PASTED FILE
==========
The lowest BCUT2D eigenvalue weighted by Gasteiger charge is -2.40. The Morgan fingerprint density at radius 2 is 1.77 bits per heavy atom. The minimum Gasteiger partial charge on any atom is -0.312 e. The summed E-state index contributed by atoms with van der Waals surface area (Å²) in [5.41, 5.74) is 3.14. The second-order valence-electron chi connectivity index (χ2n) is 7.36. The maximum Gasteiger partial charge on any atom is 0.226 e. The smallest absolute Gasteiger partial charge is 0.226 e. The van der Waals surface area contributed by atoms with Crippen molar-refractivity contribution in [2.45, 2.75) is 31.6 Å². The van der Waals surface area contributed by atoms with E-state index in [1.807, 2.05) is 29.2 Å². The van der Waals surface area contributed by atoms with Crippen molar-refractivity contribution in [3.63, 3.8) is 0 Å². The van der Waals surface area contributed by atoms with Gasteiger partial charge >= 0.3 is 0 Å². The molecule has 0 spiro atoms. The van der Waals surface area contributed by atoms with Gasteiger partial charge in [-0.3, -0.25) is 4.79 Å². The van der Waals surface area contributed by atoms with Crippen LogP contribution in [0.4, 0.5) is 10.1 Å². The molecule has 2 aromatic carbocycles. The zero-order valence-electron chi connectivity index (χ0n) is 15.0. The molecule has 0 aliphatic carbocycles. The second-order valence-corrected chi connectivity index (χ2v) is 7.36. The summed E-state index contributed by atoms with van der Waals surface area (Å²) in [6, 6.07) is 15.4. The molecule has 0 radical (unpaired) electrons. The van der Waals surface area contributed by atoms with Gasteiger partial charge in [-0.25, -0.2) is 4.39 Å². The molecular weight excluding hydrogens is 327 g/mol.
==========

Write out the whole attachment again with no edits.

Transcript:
The lowest BCUT2D eigenvalue weighted by Gasteiger charge is -2.40. The Morgan fingerprint density at radius 2 is 1.77 bits per heavy atom. The minimum Gasteiger partial charge on any atom is -0.312 e. The summed E-state index contributed by atoms with van der Waals surface area (Å²) in [5.41, 5.74) is 3.14. The second-order valence-electron chi connectivity index (χ2n) is 7.36. The maximum Gasteiger partial charge on any atom is 0.226 e. The smallest absolute Gasteiger partial charge is 0.226 e. The van der Waals surface area contributed by atoms with Crippen molar-refractivity contribution in [2.45, 2.75) is 31.6 Å². The van der Waals surface area contributed by atoms with E-state index in [1.807, 2.05) is 29.2 Å². The van der Waals surface area contributed by atoms with Crippen molar-refractivity contribution in [3.63, 3.8) is 0 Å². The van der Waals surface area contributed by atoms with Gasteiger partial charge >= 0.3 is 0 Å². The molecule has 0 spiro atoms. The van der Waals surface area contributed by atoms with Gasteiger partial charge in [-0.3, -0.25) is 4.79 Å². The van der Waals surface area contributed by atoms with Crippen LogP contribution in [0.4, 0.5) is 10.1 Å². The molecule has 2 aromatic carbocycles. The zero-order valence-electron chi connectivity index (χ0n) is 15.0. The molecule has 0 aliphatic carbocycles. The second-order valence-corrected chi connectivity index (χ2v) is 7.36. The summed E-state index contributed by atoms with van der Waals surface area (Å²) in [6, 6.07) is 15.4. The molecule has 0 radical (unpaired) electrons. The van der Waals surface area contributed by atoms with Gasteiger partial charge in [-0.25, -0.2) is 4.39 Å². The molecular weight excluding hydrogens is 327 g/mol.